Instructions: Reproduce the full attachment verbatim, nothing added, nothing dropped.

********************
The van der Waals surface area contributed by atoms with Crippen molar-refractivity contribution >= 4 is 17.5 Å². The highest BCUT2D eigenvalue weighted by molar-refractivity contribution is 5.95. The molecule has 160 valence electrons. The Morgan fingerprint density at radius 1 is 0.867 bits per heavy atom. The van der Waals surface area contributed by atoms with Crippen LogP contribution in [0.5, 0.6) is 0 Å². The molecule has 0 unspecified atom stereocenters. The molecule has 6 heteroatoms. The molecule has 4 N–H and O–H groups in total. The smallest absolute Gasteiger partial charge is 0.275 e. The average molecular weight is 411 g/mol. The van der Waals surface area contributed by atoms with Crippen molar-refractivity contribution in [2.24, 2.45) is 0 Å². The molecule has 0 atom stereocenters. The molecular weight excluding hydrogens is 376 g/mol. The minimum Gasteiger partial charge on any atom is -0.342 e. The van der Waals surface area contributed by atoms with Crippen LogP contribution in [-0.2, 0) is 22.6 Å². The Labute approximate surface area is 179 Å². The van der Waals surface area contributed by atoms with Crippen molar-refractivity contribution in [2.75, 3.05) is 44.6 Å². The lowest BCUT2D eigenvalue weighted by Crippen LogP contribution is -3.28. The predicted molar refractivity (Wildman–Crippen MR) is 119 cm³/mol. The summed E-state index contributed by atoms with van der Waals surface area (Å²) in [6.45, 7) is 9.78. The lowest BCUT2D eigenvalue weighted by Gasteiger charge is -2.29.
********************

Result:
The van der Waals surface area contributed by atoms with Crippen molar-refractivity contribution >= 4 is 17.5 Å². The highest BCUT2D eigenvalue weighted by molar-refractivity contribution is 5.95. The molecule has 160 valence electrons. The Morgan fingerprint density at radius 1 is 0.867 bits per heavy atom. The van der Waals surface area contributed by atoms with Crippen LogP contribution in [0.5, 0.6) is 0 Å². The molecule has 0 unspecified atom stereocenters. The molecule has 6 heteroatoms. The molecule has 4 N–H and O–H groups in total. The smallest absolute Gasteiger partial charge is 0.275 e. The average molecular weight is 411 g/mol. The van der Waals surface area contributed by atoms with Crippen molar-refractivity contribution in [2.24, 2.45) is 0 Å². The molecule has 0 atom stereocenters. The molecular weight excluding hydrogens is 376 g/mol. The minimum Gasteiger partial charge on any atom is -0.342 e. The van der Waals surface area contributed by atoms with Crippen LogP contribution in [-0.2, 0) is 22.6 Å². The Labute approximate surface area is 179 Å². The van der Waals surface area contributed by atoms with Crippen molar-refractivity contribution in [2.75, 3.05) is 44.6 Å². The lowest BCUT2D eigenvalue weighted by Crippen LogP contribution is -3.28. The predicted molar refractivity (Wildman–Crippen MR) is 119 cm³/mol. The summed E-state index contributed by atoms with van der Waals surface area (Å²) in [6.45, 7) is 9.78. The lowest BCUT2D eigenvalue weighted by Gasteiger charge is -2.29.